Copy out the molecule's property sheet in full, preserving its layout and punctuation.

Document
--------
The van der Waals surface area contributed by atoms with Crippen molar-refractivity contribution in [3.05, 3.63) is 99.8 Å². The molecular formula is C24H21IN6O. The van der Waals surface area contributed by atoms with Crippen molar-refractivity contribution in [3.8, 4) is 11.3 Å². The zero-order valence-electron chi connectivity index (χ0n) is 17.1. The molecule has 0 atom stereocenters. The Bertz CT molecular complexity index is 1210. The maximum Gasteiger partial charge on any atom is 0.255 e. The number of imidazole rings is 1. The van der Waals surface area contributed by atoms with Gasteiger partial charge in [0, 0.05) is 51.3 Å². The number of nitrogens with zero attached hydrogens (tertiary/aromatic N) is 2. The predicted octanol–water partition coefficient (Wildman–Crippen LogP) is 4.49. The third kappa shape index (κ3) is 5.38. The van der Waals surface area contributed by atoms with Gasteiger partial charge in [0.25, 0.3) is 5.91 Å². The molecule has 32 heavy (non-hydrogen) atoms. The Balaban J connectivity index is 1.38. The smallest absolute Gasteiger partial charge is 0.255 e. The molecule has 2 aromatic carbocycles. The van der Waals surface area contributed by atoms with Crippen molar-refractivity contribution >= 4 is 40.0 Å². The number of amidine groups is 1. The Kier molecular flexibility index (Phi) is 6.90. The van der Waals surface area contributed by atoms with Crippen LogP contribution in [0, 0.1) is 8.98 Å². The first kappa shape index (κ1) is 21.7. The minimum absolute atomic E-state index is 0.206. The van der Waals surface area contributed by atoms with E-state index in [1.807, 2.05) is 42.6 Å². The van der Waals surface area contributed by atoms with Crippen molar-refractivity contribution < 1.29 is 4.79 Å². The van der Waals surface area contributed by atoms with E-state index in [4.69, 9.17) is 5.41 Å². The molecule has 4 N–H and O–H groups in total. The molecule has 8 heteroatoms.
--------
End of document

The van der Waals surface area contributed by atoms with Crippen molar-refractivity contribution in [3.05, 3.63) is 99.8 Å². The molecular formula is C24H21IN6O. The van der Waals surface area contributed by atoms with Crippen molar-refractivity contribution in [3.8, 4) is 11.3 Å². The zero-order valence-electron chi connectivity index (χ0n) is 17.1. The molecule has 0 atom stereocenters. The Bertz CT molecular complexity index is 1210. The maximum Gasteiger partial charge on any atom is 0.255 e. The number of imidazole rings is 1. The van der Waals surface area contributed by atoms with Gasteiger partial charge in [0, 0.05) is 51.3 Å². The number of nitrogens with zero attached hydrogens (tertiary/aromatic N) is 2. The predicted octanol–water partition coefficient (Wildman–Crippen LogP) is 4.49. The third kappa shape index (κ3) is 5.38. The van der Waals surface area contributed by atoms with Gasteiger partial charge in [0.25, 0.3) is 5.91 Å². The molecule has 32 heavy (non-hydrogen) atoms. The Balaban J connectivity index is 1.38. The smallest absolute Gasteiger partial charge is 0.255 e. The molecule has 2 aromatic carbocycles. The van der Waals surface area contributed by atoms with Crippen molar-refractivity contribution >= 4 is 40.0 Å². The number of amidine groups is 1. The Kier molecular flexibility index (Phi) is 6.90. The van der Waals surface area contributed by atoms with Crippen LogP contribution in [0, 0.1) is 8.98 Å². The first kappa shape index (κ1) is 21.7. The minimum absolute atomic E-state index is 0.206. The van der Waals surface area contributed by atoms with E-state index in [1.807, 2.05) is 42.6 Å². The van der Waals surface area contributed by atoms with Crippen molar-refractivity contribution < 1.29 is 4.79 Å². The van der Waals surface area contributed by atoms with E-state index in [4.69, 9.17) is 5.41 Å². The molecule has 4 N–H and O–H groups in total. The molecule has 8 heteroatoms.